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E-mail Etiquette


Posted on July 26, 2006

By Colleen A. Rickenbacher, CMP, CSEP


Quick, immediate, now, instant.  This is what is expected or demanded in our day-to-day business response time.  No longer can we say “I’ll be back to you with that answer in a few days.”  By then ten other competitors would have filled that order, book the convention, completed the RFP and moved on to other deals.


No matter where you are, what time zone you may be in, day of the week or hour of the night, people e-mail and they expect an immediate response.  I am truly wondering if people sleep at all let alone the recommended seven to eight hours.  We have evolved into a fast-paced, no downtime society.  We must be better, provide ROI (return on investment) instantly, reach that competitive edge, and be a step ahead and all of those terms that move us up the ladder of success or to stay ahead of the game.  With that comes checking our e-mails constantly.  We do not want to miss anything.  But with that also comes rudeness to the person beside us during a meeting, a meal, on a plane or during a conversation.  Is it so bad to respond a few hours later?  I agree in a less than 24-hour response time but we don’t have to be addicted to our electronic devices especially when we should be watching our child’s soccer game or visiting with our family over a meal. 


Some e-mail guidelines:

  1. Watch the length. It is said that if your message is more than 2/3 of the computer screen it needs to go into an attachment. Also watch your attachments. Think of sending several attachments if they contain a lot of material.
  2. Watch those emotional signs. I love to receive a happy face to make me smile but would you send out a formal letter and then put emotional signs throughout the letter. I hope not. If the e-mail is to a friend and you are just chatting, then go with all the signs you want. You can even have them dancing across the bottom of your screen.
  3. Watch colors and diagrams or logos on your e-mails. You are wasting the receiver’s time, ink and energy to download a six-color logo at the bottom of each of your e-mails. 
  4. Provide a “grabber” for the subject line. With all the virus problems and people receiving hundreds of e-mails daily, you want your e-mail subject line to catch their attention so they open it. Now, the body of your letter needs to be related to the subject line. You just can’t get their attention so they open your message and the body of the letter is totally different or not even slightly related.
  5. Bullet points: Get to the point. Put the most important point right in the start of your e-mail. Don’t make them read and read to get to the bulk of important points. They may miss them or delete before they ever get there. Keep your points short and direct.
  6. Respond to only the necessary people: If you receive a question or a statement to you and 20 other people do not respond back to all of those people. If the person would like a response than only go back to that one person. Don’t tie up the e-mail with useless responses or material to everyone on the list. Better to send all the names in the bcc format so you are not releasing e-mail addresses to everyone.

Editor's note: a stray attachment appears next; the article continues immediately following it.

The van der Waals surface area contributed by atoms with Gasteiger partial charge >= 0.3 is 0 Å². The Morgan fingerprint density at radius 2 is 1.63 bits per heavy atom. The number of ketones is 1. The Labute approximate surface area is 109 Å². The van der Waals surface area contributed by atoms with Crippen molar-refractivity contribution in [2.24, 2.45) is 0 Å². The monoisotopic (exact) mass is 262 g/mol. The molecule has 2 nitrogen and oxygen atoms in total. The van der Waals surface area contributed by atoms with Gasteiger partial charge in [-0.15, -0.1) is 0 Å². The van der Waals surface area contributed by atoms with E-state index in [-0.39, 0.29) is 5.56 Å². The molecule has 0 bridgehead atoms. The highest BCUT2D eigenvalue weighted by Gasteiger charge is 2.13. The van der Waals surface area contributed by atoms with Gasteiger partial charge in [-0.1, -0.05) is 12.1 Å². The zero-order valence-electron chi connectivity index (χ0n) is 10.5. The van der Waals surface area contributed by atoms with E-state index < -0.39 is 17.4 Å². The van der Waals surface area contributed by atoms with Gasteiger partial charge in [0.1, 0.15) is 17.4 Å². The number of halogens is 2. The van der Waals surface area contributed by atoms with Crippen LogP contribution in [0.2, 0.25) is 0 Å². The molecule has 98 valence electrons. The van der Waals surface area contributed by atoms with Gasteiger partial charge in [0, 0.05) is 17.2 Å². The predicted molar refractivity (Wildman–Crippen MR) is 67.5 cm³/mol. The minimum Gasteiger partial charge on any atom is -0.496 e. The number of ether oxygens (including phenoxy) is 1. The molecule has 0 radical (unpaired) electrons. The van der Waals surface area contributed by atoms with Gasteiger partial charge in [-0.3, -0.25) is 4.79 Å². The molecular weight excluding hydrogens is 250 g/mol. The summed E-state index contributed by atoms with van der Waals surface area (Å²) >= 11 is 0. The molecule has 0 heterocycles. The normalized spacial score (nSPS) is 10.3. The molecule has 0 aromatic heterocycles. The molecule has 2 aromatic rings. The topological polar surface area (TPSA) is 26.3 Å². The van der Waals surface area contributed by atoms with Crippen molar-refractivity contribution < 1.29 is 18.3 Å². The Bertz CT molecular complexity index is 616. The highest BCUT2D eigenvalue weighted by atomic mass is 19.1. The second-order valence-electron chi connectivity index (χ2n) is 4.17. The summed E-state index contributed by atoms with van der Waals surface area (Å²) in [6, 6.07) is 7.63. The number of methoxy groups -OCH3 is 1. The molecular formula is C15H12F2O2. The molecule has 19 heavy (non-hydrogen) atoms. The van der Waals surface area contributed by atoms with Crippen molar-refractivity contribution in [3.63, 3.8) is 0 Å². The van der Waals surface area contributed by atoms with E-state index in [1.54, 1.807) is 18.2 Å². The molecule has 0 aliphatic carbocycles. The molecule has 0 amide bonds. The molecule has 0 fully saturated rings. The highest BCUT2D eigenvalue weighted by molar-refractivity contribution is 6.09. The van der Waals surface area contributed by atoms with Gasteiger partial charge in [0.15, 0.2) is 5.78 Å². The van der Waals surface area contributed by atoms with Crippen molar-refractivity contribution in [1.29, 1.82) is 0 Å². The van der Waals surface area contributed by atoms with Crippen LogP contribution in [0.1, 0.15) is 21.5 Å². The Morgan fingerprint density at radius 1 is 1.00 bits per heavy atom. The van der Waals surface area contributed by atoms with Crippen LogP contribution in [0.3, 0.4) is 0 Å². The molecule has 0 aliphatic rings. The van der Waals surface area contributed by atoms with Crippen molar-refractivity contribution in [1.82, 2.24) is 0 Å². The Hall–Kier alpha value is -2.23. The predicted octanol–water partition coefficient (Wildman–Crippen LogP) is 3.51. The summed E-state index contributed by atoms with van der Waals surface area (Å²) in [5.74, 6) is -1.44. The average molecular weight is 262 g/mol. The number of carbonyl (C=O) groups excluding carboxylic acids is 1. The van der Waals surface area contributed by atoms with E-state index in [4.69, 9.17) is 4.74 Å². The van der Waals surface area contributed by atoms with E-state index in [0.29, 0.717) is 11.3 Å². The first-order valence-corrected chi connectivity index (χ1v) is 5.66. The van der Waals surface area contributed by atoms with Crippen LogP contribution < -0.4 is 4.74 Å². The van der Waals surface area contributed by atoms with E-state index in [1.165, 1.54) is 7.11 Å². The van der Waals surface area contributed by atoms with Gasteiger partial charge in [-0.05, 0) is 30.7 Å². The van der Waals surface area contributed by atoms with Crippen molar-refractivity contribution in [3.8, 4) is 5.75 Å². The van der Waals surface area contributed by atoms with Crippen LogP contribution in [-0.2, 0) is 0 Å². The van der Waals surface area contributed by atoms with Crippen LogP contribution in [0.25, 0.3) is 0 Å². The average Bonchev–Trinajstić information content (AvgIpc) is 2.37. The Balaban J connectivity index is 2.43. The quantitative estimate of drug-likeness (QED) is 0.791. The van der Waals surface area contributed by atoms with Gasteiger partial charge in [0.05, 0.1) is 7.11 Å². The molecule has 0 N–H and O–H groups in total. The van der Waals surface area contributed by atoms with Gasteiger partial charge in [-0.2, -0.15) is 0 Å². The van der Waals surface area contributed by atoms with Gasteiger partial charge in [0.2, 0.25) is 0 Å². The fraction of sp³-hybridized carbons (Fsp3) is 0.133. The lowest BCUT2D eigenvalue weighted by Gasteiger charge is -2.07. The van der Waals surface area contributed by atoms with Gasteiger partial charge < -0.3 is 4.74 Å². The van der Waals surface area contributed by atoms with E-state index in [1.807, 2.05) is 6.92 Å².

7. Read through all e-mails from the same person. Check all your e-mails before going back to the person to ask questions after you read only one of his e-mails. 
  8. When you send out an e-mail is this something that could be sent on a postcard? E-mails can be viewed, sent, and resent to the world. Make sure your message was not personal or confidential in nature that could be viewed by the wrong people. 
  9. Signature line: Always provide a signature line. I don’t mean your name in cursive. But provide your name, title, company, address, phone, fax, e-mail and Web site. Don’t make people have to search to respond. Make it easy to work with you.

Happy e-mails.

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Comments

Joan Eisenstodt

What wonderful advice, Colleen! So pleased you are this week's guru - and hope that others will read your words of wisdom. We could use a bit more civility and good manners in our world.

Katie Brannan

I love the reminder "When you send out an e-mail is this something that could be sent on a postcard?" This is so important and I am constantly surprised at what people will tell me in a "professional" email.

I love email, however, at my last position I had a blackberry and, while not as bad as some, I would check it a lot (often because boss expected me to respond even at 9pm on Saturday night). In my new position I don't have a blackberry and haven't (intentionally) figured out how to check my email from home. It has surprisingly made me a bit clamer in my personal life and hopefully the people who have to wait a day to get my responses don't mind.

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